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(I'm using the word "workflow" - not in the sense of async workflows - but rather in the "git workflow" sense, that is, how you use it as part of your development)

Having played around with F# for a while, I've started developing my first F# app. I'm from c#/vb. Having watched various demos/talks - rightly or wrongly- I've started off using fsi as the main development "engine" and work up stuff within that area. If I hit a problem which I need to debug, I tend to break out the problematic function into smaller bits and check those work to try and debug the problem.

However, In order to keep the amount of code manageable in fsi, once I am happy with what I have done, I the move it into a .fs and #load the .fs back into fsi. As the app gets bigger, this can begin to feel a bit clunky since when I need to refactor, I end up having to bring back in content from the fs file change it run stuff to get something working again, before pushing the code back out into the .fs file. Further this style isn't really a test first approach and so I am not getting the benefit of building a set of tests. (I can also miss the ability to set breakpoints/step the code which, istm in certain situations e.g. recursion, can be quicker for diagnosing errors than breaking out parts of a function - though maybe this is available in VS11 and I'm not setup right) .. so I think I'm perhaps not doing things optimally or else not thinking about things in the right way.

I was wondering if others could offer how they develop apps. Do you primarily use fsi or do you start with tdd. Should the tdd approach be the primary dev vehicle and FSI used more selectively to aid in the, say, implementation of more complex algorithms, data exploration etc etc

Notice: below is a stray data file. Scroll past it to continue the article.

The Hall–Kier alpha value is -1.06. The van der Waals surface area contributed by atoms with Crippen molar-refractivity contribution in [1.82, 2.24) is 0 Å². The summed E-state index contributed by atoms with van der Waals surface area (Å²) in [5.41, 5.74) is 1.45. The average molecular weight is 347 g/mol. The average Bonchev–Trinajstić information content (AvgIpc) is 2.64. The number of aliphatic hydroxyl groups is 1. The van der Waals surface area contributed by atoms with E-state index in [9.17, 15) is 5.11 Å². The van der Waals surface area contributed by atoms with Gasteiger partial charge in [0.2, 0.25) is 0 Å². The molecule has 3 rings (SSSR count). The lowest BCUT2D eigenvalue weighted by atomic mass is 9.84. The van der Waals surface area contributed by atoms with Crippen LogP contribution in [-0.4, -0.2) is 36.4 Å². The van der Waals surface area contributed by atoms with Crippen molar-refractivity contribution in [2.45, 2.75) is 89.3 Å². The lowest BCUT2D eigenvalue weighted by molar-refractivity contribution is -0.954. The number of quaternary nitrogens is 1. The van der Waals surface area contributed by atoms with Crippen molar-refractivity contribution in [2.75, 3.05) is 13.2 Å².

I have looked at this question and obviously it helpfully points to various tdd frameworks for F#, but I'd still be interested to find out the workflow of seasoned F# developers.

Many thx


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Have you tried script files? It seems like a good opportunity to add some tests along the way –  Artem Koshelev Apr 1 '13 at 8:39
Thx. Any chance you could expand on that a bit wrt to tdd? I've been using them simply as a "freer" way of getting stuff executed in fsi. I'm obviously missing something! –  Simon Woods Apr 1 '13 at 9:11
The REPL is no substitute for proper tests. They rather complement each other. twitter.com/missingfaktor/status/314452078682595328 –  Mauricio Scheffer Apr 1 '13 at 16:06

2 Answers 2

up vote 10 down vote accepted

I think you're on the right track.

Development process is a matter of taste. I'll share my approach anyway.

  • Start by a few fs files. Each file represents a module, which consists of a group of functions closely related to each other. It doesn't have to be precise from beginning; you often move stuffs between modules.
  • Create a few fsx files for quick testing once skeleton of the modules is ready.
  • Create a test project and set up NuGet packages. I often use NUnit and FsUnit together.
  • Whenever fsx scripting gives correct results, move them to test cases. Do this repeatedly.
  • Include a Program.fs into the main project and compile to executable in order to debug if needed.

In general, F# REPL is the main development engine. It gives me instant feedbacks and allows incremental changes, which are very helpful in prototyping. In F#, TDD is less critical since bug rate is much lower than in other languages. And I don't test everything, just focus on main functionalities and ensure a high test coverage. Using testdriven.net add-in or Visual Studio 2012 Premium and Ultimate can give you useful statistics on test coverage.

Using F# REPL and TDD, I almost never have to use debugging. Whenever there is a wrong behaviour, I stop and think. Since your codes don't have side effects, you can reason on them easily. In many times reasoning and a few printing commands can give me the right answer.

You can use TDD in F# REPL with Unquote and FsCheck. The former offers testing via quotations, which is quite impressive. The latter uses random testing approach which is attractive in handling corner cases of your codes. I find it really useful when your programs have to satisfy certain properties. However, it may take time to learn to use these frameworks properly.

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Thx. Very helpful. –  Simon Woods Apr 1 '13 at 9:19